It is hard to make Crash Barry blush. The journalist, author and Maine gadfly has little qualms when it comes to writing about just about anything — be it the rough and tumble world of a sternman on a lobster boat in Matinicus, the excesses of life on the blueberry barrens of Washington County, or sex. Lots of graphic sex. Barry, who’s previous books include “Sex, Drugs and Blueberries” and “Tough Island: Stories from Matinicus Maine,” has a new novel out, though as he puts it, it’s really a work of creative non-fiction: “Marijuana Valley,” a tale culled from hundreds of hours of interviews with pot growers both legal and illegal in western and central Maine. It’s equal parts a portrait of the working man and woman, and a funny and freaky story of a very real subculture found all over the state. I caught up with Barry earlier this week, as he took it easy after a very busy weekend at the Homegrown Maine 2014 conference in Bangor, and celebrating April 20, the holiest of high holidays for potheads.
First the blueberry harvest and oxys. Then Matinicus and pot. Now medical marijuana in central/western Maine. Where does your fascination with drug culture in Maine come from? Why does this still hold such sway over your imagination?
Drugs? I don’t write about drugs. I write about work. My 23 years in Maine have been spent on media gigs, interspersed with many different types of hard labor. No matter the occupation, though, practically everyone used drugs. Some legal. Some illegal. So, as a writer, to witness the oxycontin abuse epidemic in Washington County or to experience the hard living lifestyle of the sternman on a lobster boat, was a weird sort of blessing. Thanks to my time in newspapers and radio or working on farms or in bars, or as a demolitionist or janitor, I’ve been presented with ample fodder linked to work and drugs. And sex. I like to write about sex too.
These people found me. I was invited to do a reading from my novel “Sex, Drugs and Blueberries” at what turned out to be sort of a New Year’s Eve party for western Maine pot growers. From there, introductions were made. “Marijuana Valley” is a true story. There are nine main characters in the book. I interviewed seven of them extensively. Hundreds of hours of discussions – on tape — and hundreds more hanging out and socializing. Every major character — except one — agrees the book is remarkably accurate and true-to-life. The lone dissenter’s perspective is understandable, though. In the book, he comes off looking like a jerk. And no one wants to be known as a jerk.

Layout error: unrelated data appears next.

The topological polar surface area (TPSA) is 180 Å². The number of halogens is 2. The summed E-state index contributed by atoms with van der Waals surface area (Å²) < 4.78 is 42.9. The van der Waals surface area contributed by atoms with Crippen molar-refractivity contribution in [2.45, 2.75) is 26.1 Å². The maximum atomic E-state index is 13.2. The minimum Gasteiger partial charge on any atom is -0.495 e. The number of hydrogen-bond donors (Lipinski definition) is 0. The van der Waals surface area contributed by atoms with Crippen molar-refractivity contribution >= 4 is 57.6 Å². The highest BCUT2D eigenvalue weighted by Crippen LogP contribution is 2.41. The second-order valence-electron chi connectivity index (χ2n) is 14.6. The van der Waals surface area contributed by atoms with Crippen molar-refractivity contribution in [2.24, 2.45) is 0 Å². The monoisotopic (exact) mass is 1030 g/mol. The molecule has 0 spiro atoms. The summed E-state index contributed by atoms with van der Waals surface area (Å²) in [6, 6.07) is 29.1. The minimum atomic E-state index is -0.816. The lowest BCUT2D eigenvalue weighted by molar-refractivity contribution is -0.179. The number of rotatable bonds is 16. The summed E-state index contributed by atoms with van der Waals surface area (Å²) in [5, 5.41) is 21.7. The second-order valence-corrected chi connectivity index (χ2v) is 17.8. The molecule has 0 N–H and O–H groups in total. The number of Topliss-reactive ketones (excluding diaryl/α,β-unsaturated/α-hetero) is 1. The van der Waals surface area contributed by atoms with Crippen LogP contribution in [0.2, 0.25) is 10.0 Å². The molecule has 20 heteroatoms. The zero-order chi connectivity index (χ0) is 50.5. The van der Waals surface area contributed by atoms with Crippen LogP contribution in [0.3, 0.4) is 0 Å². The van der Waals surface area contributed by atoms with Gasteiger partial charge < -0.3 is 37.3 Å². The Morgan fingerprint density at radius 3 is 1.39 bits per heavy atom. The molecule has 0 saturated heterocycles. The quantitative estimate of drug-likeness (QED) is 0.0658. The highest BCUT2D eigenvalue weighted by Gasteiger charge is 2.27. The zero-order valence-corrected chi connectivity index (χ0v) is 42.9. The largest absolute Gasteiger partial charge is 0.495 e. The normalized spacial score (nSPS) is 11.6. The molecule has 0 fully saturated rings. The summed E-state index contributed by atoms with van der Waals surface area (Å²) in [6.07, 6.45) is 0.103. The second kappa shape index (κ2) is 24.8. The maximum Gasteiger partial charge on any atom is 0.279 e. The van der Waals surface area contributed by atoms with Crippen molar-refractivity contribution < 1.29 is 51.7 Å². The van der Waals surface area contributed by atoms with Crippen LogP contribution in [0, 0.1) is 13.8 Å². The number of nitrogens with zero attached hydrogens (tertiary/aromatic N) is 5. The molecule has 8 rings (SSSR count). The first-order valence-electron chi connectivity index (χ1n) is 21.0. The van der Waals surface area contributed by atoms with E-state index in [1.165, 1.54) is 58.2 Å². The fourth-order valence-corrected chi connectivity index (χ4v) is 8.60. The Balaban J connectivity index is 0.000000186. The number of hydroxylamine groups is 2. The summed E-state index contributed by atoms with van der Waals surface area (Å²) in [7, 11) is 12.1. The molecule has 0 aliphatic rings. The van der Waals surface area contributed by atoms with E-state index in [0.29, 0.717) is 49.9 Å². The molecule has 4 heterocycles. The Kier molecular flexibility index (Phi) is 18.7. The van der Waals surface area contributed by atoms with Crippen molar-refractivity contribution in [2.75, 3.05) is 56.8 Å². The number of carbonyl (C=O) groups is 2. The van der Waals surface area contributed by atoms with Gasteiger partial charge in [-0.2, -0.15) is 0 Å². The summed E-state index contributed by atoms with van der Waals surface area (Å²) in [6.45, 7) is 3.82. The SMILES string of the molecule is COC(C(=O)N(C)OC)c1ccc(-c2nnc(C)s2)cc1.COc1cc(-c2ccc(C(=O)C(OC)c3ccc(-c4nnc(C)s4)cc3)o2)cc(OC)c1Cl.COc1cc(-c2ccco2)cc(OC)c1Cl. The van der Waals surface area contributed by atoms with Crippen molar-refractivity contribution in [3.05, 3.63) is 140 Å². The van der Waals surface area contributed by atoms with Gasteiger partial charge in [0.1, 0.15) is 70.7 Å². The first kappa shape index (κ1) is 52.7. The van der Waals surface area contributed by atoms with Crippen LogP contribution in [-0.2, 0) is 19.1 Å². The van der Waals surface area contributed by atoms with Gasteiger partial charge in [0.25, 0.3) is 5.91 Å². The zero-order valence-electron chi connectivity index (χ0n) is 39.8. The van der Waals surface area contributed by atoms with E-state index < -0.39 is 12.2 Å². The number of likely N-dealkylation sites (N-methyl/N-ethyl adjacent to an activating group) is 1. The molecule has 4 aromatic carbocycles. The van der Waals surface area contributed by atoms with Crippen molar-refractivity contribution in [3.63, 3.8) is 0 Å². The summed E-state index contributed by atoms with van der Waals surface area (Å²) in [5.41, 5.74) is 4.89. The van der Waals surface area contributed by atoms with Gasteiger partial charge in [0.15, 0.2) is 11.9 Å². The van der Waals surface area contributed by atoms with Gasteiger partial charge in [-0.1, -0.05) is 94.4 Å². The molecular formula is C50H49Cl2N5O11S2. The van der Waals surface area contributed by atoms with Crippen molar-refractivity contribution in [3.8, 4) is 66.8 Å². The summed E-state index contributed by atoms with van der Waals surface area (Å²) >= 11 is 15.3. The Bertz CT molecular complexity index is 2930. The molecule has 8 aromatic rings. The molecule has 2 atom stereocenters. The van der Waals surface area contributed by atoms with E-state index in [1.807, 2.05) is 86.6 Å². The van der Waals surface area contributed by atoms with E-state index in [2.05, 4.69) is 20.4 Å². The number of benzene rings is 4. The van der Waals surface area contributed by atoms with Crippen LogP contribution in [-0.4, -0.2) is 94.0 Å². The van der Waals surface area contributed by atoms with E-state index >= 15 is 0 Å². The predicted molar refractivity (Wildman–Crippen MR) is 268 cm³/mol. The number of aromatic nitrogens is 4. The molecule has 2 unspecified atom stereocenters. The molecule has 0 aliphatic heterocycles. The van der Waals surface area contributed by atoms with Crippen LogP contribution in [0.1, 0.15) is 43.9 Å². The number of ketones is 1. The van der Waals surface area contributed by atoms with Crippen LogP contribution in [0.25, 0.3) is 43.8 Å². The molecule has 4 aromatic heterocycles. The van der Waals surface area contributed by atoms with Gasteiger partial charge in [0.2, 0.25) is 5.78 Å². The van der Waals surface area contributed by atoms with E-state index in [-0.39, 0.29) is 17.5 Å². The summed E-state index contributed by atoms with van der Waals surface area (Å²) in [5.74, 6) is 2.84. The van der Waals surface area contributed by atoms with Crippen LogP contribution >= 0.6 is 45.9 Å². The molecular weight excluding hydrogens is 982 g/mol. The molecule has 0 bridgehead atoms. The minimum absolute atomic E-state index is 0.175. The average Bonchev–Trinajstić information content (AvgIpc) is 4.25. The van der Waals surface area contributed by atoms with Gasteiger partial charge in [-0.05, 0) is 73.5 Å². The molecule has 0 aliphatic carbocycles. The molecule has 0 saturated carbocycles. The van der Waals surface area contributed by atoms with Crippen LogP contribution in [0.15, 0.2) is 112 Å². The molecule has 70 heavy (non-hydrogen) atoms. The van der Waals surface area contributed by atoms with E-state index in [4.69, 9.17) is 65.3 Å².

Your writing style is very casual, often gleefully profane. Who has influenced you over the years as a writer?
Oh my! Gleefully profane. Thanks for that. Charles Bukowski. John O’Hara. Carolyn Chute. Alice Munro. Raymond Carver. Zora Neale Hurston. T.C. Boyle. John Updike. Toni Morrison. Phillip Roth. And for her ability to capture Maine, Ruth Moore. Some people – because I write about drugs — think I’m influenced by Hunter S. Thompson. I admire the good doctor and his gonzo world, but don’t feel a literary connection to him. I’m also very influenced by my obsessive love of old time radio theater from the 1940s and 50s.
As someone who’s been very vocal about marijuana legalization in Maine, what are your predictions about future efforts to fully legalize it?
Eventually, marijuana will be legal. I’m concerned about out-of-state interests trying to take over the industry, though. We need to keep America out of Maine. For over forty years, we’ve had a robust underground cannabis economy, populated by Mainers, mostly renegades, rebels or old hippies, whose cash and profit are spent locally, having a giant trickle down effect in the western and central counties. If the corporatists get their hands on the pot industry, it’ll be a disaster. Soon, though, we’ll be seeing a citizens initiative intent on protecting Mainers and local growers.
The end of pot prohibition is near. Before that comes, however, we’ll witness more propaganda from supporters of the failed War on Drugs who are in danger of losing funding. The reality is that marijuana is a gift from Mother Nature and been used by humans for millennia without triggering the collapse of society. Last Saturday I was in Bangor for the third annual Homegrown Maine 2014, a medical marijuana trade show. Over 4,000 people attended. A huge increase over the first two years, which shows Mainers are hungry for honest information about cannabis.
Think you’ll ever write a novel that’s not about stoners and pillheads in Maine?
I’m just trying to follow the flow of what the universe presents me. I’m pretty booked for the next several years. This fall, a collection of my pre-Internet undercover journalism, mostly from my days at the Casco Bay Weekly, will be published. Next year, “Crazy Island Alpaca Farm,” detailing the six months I spent working with camelids, comes out. Followed by “Coastie: Confessions of a Drunken Coastie” based upon my current series of columns running in The Bollard.I’m also contemplating an erotic mystery set behind-the-scenes of a Portland bar.
What are you working on next? I hear tell about a movie.
With the help of an unruly cast and crew, I spent last summer turning “Sex, Drugs and Blueberries” into a full length indie film starring my pal Dave Gutter of Rustic Overtones and the up-and-coming Natalie Johnson. We’re still editing, so I’m not yet predicting a release date, but I imagine that within a year, we’ll be sharing the movie with Maine and beyond. I’ve been busy, so I’m taking a little break this summer. Planning to spend most of my time raising pigs and giving speeches and readings at libraries and music festivals. And swimming in the lake down the road. Lots of swimming.